Blessed: Graduation Season

By: Reba Phelps

The month of May boasts many memorable holidays and events. We honor our Mothers, we remember our fallen soldiers on Memorial Day, Cinco de Mayo, Teacher Appreciation Week and the Kentucky Derby. May, in the South, also indicates the end of the school year for most students.

Last, and certainly not least, May is graduation season.

Recently I was looking through my own senior book with all of my memorabilia. It is a book that recorded all of my future goals and dreams, photos of friends, copies of old prom invitations and tickets to concerts that were attended. It truly is fun to go back and chuckle at the differences in me now compared to thirty years ago. Most of it is a little on the embarrassing side, especially when I ran across my school transcript.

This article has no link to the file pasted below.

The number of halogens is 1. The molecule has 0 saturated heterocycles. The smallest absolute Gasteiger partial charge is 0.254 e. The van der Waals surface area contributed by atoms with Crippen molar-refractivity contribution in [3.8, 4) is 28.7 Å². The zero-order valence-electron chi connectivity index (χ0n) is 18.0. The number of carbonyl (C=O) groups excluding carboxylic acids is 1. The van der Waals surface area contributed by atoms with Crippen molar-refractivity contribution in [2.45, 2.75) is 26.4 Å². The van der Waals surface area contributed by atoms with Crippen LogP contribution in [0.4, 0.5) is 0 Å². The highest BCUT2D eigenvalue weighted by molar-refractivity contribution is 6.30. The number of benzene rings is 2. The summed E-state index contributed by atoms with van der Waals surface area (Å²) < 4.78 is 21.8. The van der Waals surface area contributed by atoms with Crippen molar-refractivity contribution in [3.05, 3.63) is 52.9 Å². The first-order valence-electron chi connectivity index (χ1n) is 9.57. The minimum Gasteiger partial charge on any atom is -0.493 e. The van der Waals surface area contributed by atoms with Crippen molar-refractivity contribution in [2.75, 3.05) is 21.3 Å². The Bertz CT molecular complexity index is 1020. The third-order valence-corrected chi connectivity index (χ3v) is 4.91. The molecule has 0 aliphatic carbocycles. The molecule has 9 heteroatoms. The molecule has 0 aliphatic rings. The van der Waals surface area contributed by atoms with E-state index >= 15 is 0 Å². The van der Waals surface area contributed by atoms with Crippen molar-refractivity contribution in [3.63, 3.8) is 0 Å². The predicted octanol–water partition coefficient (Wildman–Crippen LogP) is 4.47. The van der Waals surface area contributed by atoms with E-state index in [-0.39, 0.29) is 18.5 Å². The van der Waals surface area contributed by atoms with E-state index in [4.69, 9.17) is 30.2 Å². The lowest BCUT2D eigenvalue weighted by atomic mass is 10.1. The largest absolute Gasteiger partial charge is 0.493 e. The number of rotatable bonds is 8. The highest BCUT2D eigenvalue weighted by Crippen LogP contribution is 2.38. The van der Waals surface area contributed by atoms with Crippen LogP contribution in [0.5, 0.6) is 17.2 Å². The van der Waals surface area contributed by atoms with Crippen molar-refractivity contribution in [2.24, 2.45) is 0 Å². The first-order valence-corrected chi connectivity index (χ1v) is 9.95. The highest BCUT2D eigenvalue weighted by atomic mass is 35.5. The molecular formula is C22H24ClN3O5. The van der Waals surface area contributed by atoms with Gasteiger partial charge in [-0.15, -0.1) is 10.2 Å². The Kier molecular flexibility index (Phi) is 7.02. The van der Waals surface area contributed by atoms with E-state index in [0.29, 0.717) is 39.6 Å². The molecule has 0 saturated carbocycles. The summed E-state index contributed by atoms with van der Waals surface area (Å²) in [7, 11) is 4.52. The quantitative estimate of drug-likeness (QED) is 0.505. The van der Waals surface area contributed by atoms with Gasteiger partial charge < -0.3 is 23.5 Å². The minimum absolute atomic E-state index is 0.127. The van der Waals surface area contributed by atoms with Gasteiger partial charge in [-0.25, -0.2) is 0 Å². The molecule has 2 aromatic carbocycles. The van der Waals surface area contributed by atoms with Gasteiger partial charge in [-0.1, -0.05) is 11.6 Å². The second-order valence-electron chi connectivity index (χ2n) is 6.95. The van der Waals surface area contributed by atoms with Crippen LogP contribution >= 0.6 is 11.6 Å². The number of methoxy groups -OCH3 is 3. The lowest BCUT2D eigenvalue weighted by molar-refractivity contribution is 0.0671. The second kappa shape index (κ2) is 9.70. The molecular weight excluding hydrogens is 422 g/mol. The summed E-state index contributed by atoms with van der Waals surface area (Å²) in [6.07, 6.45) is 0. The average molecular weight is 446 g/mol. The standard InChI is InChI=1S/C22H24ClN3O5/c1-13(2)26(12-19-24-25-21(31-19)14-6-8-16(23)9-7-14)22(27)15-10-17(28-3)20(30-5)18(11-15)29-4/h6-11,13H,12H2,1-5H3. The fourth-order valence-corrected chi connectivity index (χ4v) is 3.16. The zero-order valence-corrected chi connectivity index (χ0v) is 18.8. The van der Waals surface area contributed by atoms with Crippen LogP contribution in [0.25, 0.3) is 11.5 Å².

Looking at that old transcript always brings a sense of sadness and regret. As I mention to anyone that will listen to me, I simply was not a good student and I often want to apologize to my old teachers when I see them. I was more on the social pathway and not so much on the academic pathway. I try not to wonder how different my life would have looked had I really applied myself during those days. I also remember the deep seeded stress and worry of not knowing if I would graduate.

Last week I had the amazing opportunity to attend the Lakeview High School graduation ceremony. Having worn my own Lakeview green cap and gown in 1992, I was thrilled at the chance to celebrate with this class and the administration.

As I made my way to the stage to sit with my fellow School Board members and dignitaries for the evening, I was overcome with a huge sense of unworthiness, humbleness and gratefulness. Here was this lowly ranked student, who struggled every day….preparing to go and shake the hands of these hard working graduates. My sense of not belonging quickly subsided as the Pomp and Circumstance Graduation March began to play.